The Winchester Model 1866 Yellowboy

Yellowboy Short Rifle

Copyright © 2011 A. Uberti Firearms
Click on the image above for a larger version.

Quick History Lesson
In 1848, an inventor named Walter Hunt patented his “Volition Repeating Rifle” which used a tubular magazine to hold multiple rounds and was operated by two levers and some very complex linkages. Hunt’s invention had numerous shortcomings and in 1849 Lewis Jennings purchased the patent rights and developed a functioning “repeating rifle” which was produced in small numbers.

Horace Smith and Daniel Wesson acquired the Jennings patent as well as shop foreman Benjamin Henry. Smith made improvements to the Jennings design and in 1855 Smith, Wesson and Oliver Winchester formed a new company, the “Volcanic Repeating Arms Company” to manufacture the Volcanic lever-action rifle.

This became the famous 1860 Henry Rifle which was used in considerable numbers by certain Union army units during he Civil War. Confederates called the Henry “that damned Yankee rifle that they load on Sunday and shoot all week!”. After the Civil War, Winchester renamed the company, the “Winchester Repeating Arms Company” and improved the design of the Henry rifle to create the first Winchester rifle: The Model 1866.

Yellowboy Loading GateThe Winchester Model 1866 was famous for its rugged construction and lever-action mechanism that allowed the rifleman to fire a number of shots before having to reload: hence the term, “repeating rifle”. The Model 1866 was nicknamed the “Yellow Boy” because of its “brass” receiver.

The 1866 Yellowboy lever-action rifle was a marked improvement over the Henry rifle. It was the first true cowboy lever-action rifle, and the first rifle widely carried in a cowboy-style saddle scabbard. The Yellowboy had a convenient new type of loading gate, devised by Winchester plant superintendent Nelson King. The gate passed cartridges through the side of the receiver. This improvement made the lever action more functional and allowed for the installation of a wooden fore-end.

The handy carbine version of the 1866 Yellowboy was a hit worldwide. Chief Sitting Bull had one; the forces of Benito Juarez used the rifles in Mexico; and the Turkish Army used the new Winchester Yellowboy against the Russians.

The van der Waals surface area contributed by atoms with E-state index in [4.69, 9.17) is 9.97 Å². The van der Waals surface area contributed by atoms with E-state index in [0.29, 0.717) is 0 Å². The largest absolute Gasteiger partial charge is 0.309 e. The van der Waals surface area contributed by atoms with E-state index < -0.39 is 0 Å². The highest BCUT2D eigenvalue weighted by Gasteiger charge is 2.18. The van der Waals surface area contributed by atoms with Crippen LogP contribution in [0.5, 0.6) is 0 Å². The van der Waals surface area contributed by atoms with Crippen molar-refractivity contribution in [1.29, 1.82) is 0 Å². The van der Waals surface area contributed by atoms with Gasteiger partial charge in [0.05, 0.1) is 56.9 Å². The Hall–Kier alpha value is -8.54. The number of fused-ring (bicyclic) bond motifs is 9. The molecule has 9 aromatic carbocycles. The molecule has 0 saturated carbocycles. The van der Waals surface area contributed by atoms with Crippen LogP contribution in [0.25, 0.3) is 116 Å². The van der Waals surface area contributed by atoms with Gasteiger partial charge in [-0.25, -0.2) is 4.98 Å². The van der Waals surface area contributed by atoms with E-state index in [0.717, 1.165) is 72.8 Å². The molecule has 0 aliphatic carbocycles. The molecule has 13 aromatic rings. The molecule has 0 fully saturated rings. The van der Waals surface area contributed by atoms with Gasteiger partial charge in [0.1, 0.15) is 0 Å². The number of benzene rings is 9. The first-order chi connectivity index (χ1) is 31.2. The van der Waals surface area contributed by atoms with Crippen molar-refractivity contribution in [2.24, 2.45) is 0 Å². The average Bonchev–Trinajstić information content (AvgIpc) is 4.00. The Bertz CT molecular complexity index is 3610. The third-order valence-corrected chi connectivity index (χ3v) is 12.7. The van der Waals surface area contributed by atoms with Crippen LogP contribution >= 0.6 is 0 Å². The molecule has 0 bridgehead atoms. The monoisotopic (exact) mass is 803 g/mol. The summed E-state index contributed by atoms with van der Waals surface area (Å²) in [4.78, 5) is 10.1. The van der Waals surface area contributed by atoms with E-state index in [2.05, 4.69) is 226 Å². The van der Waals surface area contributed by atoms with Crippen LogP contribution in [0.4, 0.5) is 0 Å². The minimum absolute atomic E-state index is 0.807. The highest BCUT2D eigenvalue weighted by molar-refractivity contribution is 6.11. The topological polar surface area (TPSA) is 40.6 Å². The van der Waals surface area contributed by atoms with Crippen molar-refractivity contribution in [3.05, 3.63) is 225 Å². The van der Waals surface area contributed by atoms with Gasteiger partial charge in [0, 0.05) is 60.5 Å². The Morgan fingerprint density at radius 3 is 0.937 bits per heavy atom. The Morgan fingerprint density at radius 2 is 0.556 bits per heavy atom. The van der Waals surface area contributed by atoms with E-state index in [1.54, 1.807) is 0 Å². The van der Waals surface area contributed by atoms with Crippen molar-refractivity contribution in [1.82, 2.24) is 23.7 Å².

View the video above for more information.

Modern Day Replicas
The three most common lever-action rifles used in cowboy shooting today are the Winchester Model 1866, Model 1873 and Model 1892. However, most shooters would never dream of running an actual Winchester since these rifles have incredible historic and collector value.

Luckily, A. Uberti S.R.L. of Italy is very well known in the trade as a producer of fine replica rifles and pistols including the Model 1866 “Yellowboy”. Three of the most popular models have been recreated as Uberti rifles: The Yellowboy Carbine with 19″ barrel and carbine-style brass buttplate; the Yellowboy Rifle with 24-1/4″ barrel; and the Yellowboy Short Rifle with 20″ barrel.


Copyright © 2011 A. Uberti Firearms
Click on the image above for a larger version.

Cowboy Action Shooting
I’d been looking for a second cowboy rifle for several months now and spied several gorgeous models last weekend in Rawhide’s gun cart at the Thunder River Renegades match. An old friend from up north traded me his for my Winchester Model 94 hunting rifle and I walked away with a beautiful 1866 “Yellowboy” Short Rifle assembled by Cimarron Firearms in Fredericksburg, Texas. Cimarron imports Uberti firearms and then adds their own special cowboy shooting features including removing unneeded safeties, smoothing the action and generally improving the fit and finish of the rifle. Normally, a Cimarron firearm is fully functional out of the box but in the case of the Model 1866, a few “tweaks” were needed to make this rifle “competition ready”.